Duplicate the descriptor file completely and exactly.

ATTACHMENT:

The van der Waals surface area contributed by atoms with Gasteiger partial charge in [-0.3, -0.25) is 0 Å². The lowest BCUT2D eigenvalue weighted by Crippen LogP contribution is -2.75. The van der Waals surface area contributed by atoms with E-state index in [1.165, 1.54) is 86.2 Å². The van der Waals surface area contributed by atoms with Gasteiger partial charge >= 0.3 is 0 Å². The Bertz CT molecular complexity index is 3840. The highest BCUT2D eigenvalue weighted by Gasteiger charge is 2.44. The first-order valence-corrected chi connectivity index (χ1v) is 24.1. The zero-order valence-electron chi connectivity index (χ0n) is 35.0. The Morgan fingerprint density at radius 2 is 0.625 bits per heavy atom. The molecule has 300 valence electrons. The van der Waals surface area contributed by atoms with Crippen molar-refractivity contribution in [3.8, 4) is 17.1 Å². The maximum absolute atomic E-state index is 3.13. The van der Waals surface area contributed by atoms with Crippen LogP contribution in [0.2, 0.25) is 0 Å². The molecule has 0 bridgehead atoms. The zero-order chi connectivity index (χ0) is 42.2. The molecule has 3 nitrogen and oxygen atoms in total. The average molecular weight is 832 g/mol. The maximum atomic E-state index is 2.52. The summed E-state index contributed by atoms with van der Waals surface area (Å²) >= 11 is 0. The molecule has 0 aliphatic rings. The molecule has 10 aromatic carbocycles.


The van der Waals surface area contributed by atoms with Gasteiger partial charge in [-0.3, -0.25) is 0 Å². The lowest BCUT2D eigenvalue weighted by Crippen LogP contribution is -2.75. The van der Waals surface area contributed by atoms with E-state index in [1.165, 1.54) is 86.2 Å². The van der Waals surface area contributed by atoms with Gasteiger partial charge >= 0.3 is 0 Å². The Bertz CT molecular complexity index is 3840. The highest BCUT2D eigenvalue weighted by Gasteiger charge is 2.44. The first-order valence-corrected chi connectivity index (χ1v) is 24.1. The zero-order valence-electron chi connectivity index (χ0n) is 35.0. The Morgan fingerprint density at radius 2 is 0.625 bits per heavy atom. The molecule has 300 valence electrons. The van der Waals surface area contributed by atoms with Crippen molar-refractivity contribution in [3.8, 4) is 17.1 Å². The maximum absolute atomic E-state index is 3.13. The van der Waals surface area contributed by atoms with Crippen LogP contribution in [0.2, 0.25) is 0 Å². The molecule has 0 bridgehead atoms. The zero-order chi connectivity index (χ0) is 42.2. The molecule has 3 nitrogen and oxygen atoms in total. The average molecular weight is 832 g/mol. The maximum atomic E-state index is 2.52. The summed E-state index contributed by atoms with van der Waals surface area (Å²) >= 11 is 0. The molecule has 0 aliphatic rings. The molecule has 10 aromatic carbocycles.